These new regulations do not mean that development costs on
these small sites will increase dramatically. Sometimes the controls needed are
minor and the use of new technology will make the controls more cost effective.
Municipal management is already in place for many of these developments as it
is for the communities under Phase I. The increase in developments affected by
regulation will drive regulatory agencies to create better tracking systems,
most likely electronic methods. Undoubtedly, there will be more capital costs
tied to regulatory monitoring. To assist with these new costs, the federal
government is making grants available for those who do not have the capital,
human resources or the departmental infrastructure to execute effective
programs. In these cases, the EPA offers to manage the programs for them. This
is already happening in nine regions.

The Stormwater Industry's Commitment

Some stormwater management companies are working to develop
economical and effective technologies that comply with regulations and
environmental codes, while allowing the developer to meet his space and
economic objectives. Economical, environmentally friendly solutions created by
the industry allow regulatory agencies and developers to harmoniously exist and
to improve our environment.

On the water quality side of the stormwater market, there
are many companies trying to achieve some national verification of their
technology. Many of these same companies are participating in the EPA's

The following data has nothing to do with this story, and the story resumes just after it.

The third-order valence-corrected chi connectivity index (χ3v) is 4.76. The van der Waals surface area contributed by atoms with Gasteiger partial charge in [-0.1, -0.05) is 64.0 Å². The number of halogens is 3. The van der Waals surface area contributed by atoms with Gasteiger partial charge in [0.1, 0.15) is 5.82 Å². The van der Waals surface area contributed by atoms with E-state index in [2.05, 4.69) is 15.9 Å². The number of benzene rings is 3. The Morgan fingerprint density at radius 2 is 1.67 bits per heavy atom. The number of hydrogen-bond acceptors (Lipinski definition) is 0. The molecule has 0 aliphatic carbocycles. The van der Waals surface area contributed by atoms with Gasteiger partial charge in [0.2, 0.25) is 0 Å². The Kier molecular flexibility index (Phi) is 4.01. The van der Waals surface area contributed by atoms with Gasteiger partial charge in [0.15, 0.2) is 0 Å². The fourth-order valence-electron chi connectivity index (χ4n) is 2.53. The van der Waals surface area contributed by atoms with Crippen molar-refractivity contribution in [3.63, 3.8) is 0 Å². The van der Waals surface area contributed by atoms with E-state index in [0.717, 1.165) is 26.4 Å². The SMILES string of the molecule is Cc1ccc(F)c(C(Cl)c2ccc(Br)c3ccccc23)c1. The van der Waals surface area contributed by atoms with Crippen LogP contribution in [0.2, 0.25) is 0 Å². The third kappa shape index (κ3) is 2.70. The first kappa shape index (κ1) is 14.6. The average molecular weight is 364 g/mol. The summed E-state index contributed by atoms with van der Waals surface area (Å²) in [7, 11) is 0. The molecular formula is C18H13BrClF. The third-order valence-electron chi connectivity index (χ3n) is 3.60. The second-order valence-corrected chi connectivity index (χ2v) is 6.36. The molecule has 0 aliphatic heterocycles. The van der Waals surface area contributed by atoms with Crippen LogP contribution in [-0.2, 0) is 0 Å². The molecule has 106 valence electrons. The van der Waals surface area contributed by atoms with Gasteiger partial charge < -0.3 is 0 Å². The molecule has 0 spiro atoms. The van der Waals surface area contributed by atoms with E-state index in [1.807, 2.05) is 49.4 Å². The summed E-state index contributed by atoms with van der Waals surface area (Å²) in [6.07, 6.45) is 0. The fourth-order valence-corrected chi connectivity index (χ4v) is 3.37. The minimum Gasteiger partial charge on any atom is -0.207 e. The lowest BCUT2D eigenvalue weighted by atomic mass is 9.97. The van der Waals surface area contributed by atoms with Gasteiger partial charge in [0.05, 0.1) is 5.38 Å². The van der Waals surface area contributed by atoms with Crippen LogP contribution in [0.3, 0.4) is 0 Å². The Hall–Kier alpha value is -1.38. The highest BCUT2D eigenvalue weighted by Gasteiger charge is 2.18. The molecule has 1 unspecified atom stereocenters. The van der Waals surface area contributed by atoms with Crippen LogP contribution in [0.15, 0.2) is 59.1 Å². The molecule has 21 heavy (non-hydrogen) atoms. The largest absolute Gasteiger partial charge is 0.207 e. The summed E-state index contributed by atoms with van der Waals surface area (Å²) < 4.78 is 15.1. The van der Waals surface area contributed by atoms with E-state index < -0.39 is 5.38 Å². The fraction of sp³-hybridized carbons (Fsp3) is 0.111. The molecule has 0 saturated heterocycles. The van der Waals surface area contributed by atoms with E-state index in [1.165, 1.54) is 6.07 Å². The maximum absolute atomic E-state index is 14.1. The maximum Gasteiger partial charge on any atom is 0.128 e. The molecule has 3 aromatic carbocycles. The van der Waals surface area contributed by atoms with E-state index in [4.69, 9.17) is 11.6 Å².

Environmental Technologies Verification (ETV) program, using the program as a
vehicle toward attaining a national approval of their technologies. This
program is generating a standard protocol for testing of the treatment values
of the participating manufacturers in order to more accurately compare
technologies. Similarly, the water quantity side of the stormwater market also
is trying to follow nationally accepted standards, but the focus here is more
on the structural integrity of the technologies or the materials they use to
manufacture their products.

New Standards for Stormwater Products

Many new products are in development or have been recently
introduced to attempt to solve the problem of stormwater management. While some
of these new products do offer better treatment and safe groundwater recharge,
they are not all alike. In order to meet this new objective for stormwater
management, some manufacturers have taken a fresh look at the needs for the
technology and have raised the standard for product design, manufacturing and
testing to ensure performance above and beyond the AASHTO guidelines.

Technology, Testing and Performance

Subsurface systems require solid structural performance as
well as the engineered ability to address water quality issues. Structure
demands a rigorous analysis, nationally accepted design methodology, superior
manufacturing and materials to produce a technology that will satisfy the